Ok, so now you’re probably thinking: what the heck am I am doing for 12 hours a day and why haven’t I had any time to write? I know, I know, it doesn’t seem to add up, does it? Well, here’s the low-down: think of it like the first year of a newborn baby’s life. For first-time moms (or dads), taking a year off from work after your baby is born seems like a luxury until you leave the hospital. Right? Suddenly you are home for entire days at a time and have no idea where the days went. You wake up after little to no sleep, feed the baby, change diapers, put the baby down for a nap and repeat. In between, you may have an hour or quite possibly 2-3 hours to do a load of laundry or make food for yourself. And then you are onto the same thing the next day. Essentially, you have windows of time all day long but not enough of a block of time to get anything substantial done. This is the best analogy for my life right now.

With the way “Billy” training works, I need to get Noah there in the morning and pick him up at 9 (or trade-off with the other Billy-in-training’s parents). Then, I have to be back to meet him for lunch and dinner breaks. Don’t ask…something about labor laws. All these trips require time to get there and back. You guessed it: leaving only small windows in-between. I decided that today I would grab one of these small windows and crank out this blog post.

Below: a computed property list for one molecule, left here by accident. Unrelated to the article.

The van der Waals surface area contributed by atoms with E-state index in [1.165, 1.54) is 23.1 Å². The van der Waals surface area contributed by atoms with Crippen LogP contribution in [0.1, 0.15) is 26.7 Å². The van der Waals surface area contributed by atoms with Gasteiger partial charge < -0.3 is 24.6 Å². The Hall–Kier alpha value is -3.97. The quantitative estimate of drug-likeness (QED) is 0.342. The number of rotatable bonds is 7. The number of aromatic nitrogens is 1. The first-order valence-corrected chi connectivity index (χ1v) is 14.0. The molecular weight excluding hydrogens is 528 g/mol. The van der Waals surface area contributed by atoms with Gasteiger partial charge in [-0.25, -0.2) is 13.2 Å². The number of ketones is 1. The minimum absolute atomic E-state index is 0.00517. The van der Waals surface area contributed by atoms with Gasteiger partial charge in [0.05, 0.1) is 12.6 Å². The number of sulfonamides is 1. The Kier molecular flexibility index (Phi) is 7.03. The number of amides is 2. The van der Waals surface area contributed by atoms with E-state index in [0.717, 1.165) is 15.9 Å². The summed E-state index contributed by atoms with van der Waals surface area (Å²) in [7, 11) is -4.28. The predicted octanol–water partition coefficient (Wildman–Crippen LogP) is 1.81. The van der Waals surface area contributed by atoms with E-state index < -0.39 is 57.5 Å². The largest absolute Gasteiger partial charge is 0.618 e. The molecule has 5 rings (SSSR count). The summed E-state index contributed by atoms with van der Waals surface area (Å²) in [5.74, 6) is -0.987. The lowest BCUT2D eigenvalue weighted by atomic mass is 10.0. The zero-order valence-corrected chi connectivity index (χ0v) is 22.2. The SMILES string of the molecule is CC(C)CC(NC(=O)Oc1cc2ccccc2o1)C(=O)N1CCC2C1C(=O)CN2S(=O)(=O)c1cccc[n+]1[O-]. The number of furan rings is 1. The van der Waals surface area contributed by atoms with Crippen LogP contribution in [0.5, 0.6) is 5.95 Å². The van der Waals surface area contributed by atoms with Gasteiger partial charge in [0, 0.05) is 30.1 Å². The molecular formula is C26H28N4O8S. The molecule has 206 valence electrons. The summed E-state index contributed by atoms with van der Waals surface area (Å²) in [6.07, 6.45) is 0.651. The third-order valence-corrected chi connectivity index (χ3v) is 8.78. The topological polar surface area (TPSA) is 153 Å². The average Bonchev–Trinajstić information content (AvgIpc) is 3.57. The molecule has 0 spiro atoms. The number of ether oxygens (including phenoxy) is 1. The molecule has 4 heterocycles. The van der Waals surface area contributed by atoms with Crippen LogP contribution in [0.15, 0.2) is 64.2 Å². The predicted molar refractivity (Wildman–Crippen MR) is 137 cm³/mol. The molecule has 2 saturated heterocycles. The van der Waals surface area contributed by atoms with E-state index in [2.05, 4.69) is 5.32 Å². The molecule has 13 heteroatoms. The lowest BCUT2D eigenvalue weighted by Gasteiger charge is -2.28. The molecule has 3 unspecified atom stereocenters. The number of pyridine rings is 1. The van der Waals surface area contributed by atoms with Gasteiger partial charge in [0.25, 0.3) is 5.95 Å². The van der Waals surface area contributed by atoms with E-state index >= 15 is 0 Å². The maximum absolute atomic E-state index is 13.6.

Among the other essential things I’ve managed to do in my small windows: order food online as I realized I cannot shop the way I do at home. I figured this out quickly on Sunday night when I tried to carry four bags of food several blocks. I also bought a subway pass, met a New Yorker friend to check out a condo uptown, bought toiletries as the apartment was barebones when we arrived, visited a dermatologist as I needed a prescription, did a load of laundry, and took a yoga class (restorative yoga is in the cards for my window tonight — woo hoo!) I considered getting my nails done at the nail salon right next door but I didn’t think my window was long enough. So, the nails will have to be a mess until I get a bigger window. Oh, and I bought some epsom salt and frozen peas for Noah.

Except that all this doing nothing is exhausting and I think I’ll leave the peas to Noah tonight and reserve the warm epsom salt bath for me. It’ll be an evening of salted peas for us…..

Categories: Accidental Stage Mom, On the Road, That's Life!, Uncategorized, Writing | Tags: , , , , | 8 Comments